One component of investment strategy involves securing a property under contract, and then assigning those contract rights to another investor. Sounds simple, right? Well, there’s good news and bad news. The good news is that this operation IS simple, if you do it right. But that can be a big IF, fraught with potential mistakes. Here are a few things that need particular attention:
1. Make Assignability Clear.
Of all the contract terms between you and a seller, this is one of the most important. Prior to 2010, doing this was easy: investors could write in “John Doe and or Assigns” as the purchasers, and all was well. However, banks started seeing this clause in REO property purchases and considered it a red flag. Why? The answer is in the difference between homeowners and investors. With the “bashing” many investors have experienced in the past, a generic term like “assigns” may make a seller balk.
Fortunately, that problem is easily solved: write the agreement with a trust or an LLC as the purchaser. Utilizing an entity in this way enables you to assign “it” to another investor, but the contract rights and responsibilities are with the entity…not an individual. If you do this with an REO, make sure all earnest money comes from the ENTITY’s account, not an individual’s.
A couple of additional caveats apply to this approach:
- If you as the investor plan on getting financing, you’ll need to assume the “buyer” role as an individual. Banks typically don’t lend on property held by an equity.
- If you don’t plan to use the entity route, then include a specific provision in the contract that spells things out: that you, as the buyer, are a real estate investor, and that you intend to assign the contract to a new buyer. In your negotiations, make sure the seller initials or signs off on that provision; this reduces the likelihood of the seller objecting or reneging down the road.
2. Get the Assignment Agreement In Writing.
Whether you’re assigning the contract to an investor or selling the entity that holds contract rights, ALWAYS get the assignment agreement in writing.
What should the assignment agreement contain?
- A reference to the property covered in the contract.
- A clause attesting that the assignor makes no representations and/or warrantees regarding either the agreement or the property involved, and that further, the assignee is entering into this agreement after independent investigation of both the property and the agreement.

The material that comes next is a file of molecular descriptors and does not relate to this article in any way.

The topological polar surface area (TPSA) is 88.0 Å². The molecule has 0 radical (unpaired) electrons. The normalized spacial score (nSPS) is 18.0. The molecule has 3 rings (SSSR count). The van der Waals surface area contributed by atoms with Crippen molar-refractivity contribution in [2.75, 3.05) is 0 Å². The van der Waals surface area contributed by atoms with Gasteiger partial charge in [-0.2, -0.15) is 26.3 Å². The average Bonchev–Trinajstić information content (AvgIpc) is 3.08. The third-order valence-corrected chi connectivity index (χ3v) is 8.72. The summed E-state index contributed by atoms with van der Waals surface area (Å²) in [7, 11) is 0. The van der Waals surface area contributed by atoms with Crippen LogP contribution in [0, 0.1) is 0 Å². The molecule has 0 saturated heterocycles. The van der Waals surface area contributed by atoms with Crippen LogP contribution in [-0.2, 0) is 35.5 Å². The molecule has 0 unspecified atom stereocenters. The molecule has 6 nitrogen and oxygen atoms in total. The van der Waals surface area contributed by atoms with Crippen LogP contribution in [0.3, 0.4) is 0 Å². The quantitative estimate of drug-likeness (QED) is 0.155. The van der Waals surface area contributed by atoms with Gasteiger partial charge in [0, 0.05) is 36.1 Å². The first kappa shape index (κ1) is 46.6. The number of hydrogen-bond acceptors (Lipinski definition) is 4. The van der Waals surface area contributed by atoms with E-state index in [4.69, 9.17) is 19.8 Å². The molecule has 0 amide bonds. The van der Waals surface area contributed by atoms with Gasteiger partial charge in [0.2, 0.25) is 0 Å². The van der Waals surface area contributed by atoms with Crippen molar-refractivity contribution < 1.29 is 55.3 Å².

- A separate acceptance provision, worded something like this:
Investor, as Assignee, hereby accepts the above and foregoing Assignment of Contract dated XXXX, XX, 20XX by and between Assignor and ____________________ (seller) and agrees to assume all of the obligations and perform all of the duties of Assignor under the Contract.
- Language that covers earnest money — i.e., that the assignee will reimburse you the money you pay up front. This protects you (and your money) against breach of contract, and should be due to you upon assignee’s acceptance.
- Specific dates and terms dealing with your assignment fee. Beware of having it paid out of escrow; typically, lenders object to this fee. If the assignee has a problem with paying this upon acceptance, have it paid INTO escrow.
N.B.: This provision needs to be worded carefully so that, even if the deal fails because of actions by assignee or failure to close, you will still receive the fee. Included in this wording should also be protection for you against a seller’s breach of contract. If the assignee brings an action to enforce performance upon filing, your fee needs to be considered “earned.”
Do not structure anything in the agreement as a “Finder’s Fee.” A finder’s fee agreement is very different from an assignment.
- A provision that the seller will be notified of the assignment.
3. Notify the Seller.
Provide notice of assignment to all parties promptly so that once the assignment is done, all communications are done with the assignee from that point on.
One Final Word to the Wise
If you cover these important points in the assignment, you should avoid many of the common pitfalls. That being said, you never know how good a contract is until it’s tested in court! For that reason, I also advise you not to be tempted by the “do-it-yourself” approach of downloading forms from the Internet or through a seminar. The more prudent course of action is having an attorney draft you an initial contract; you can then use a form of it for subsequent transactions.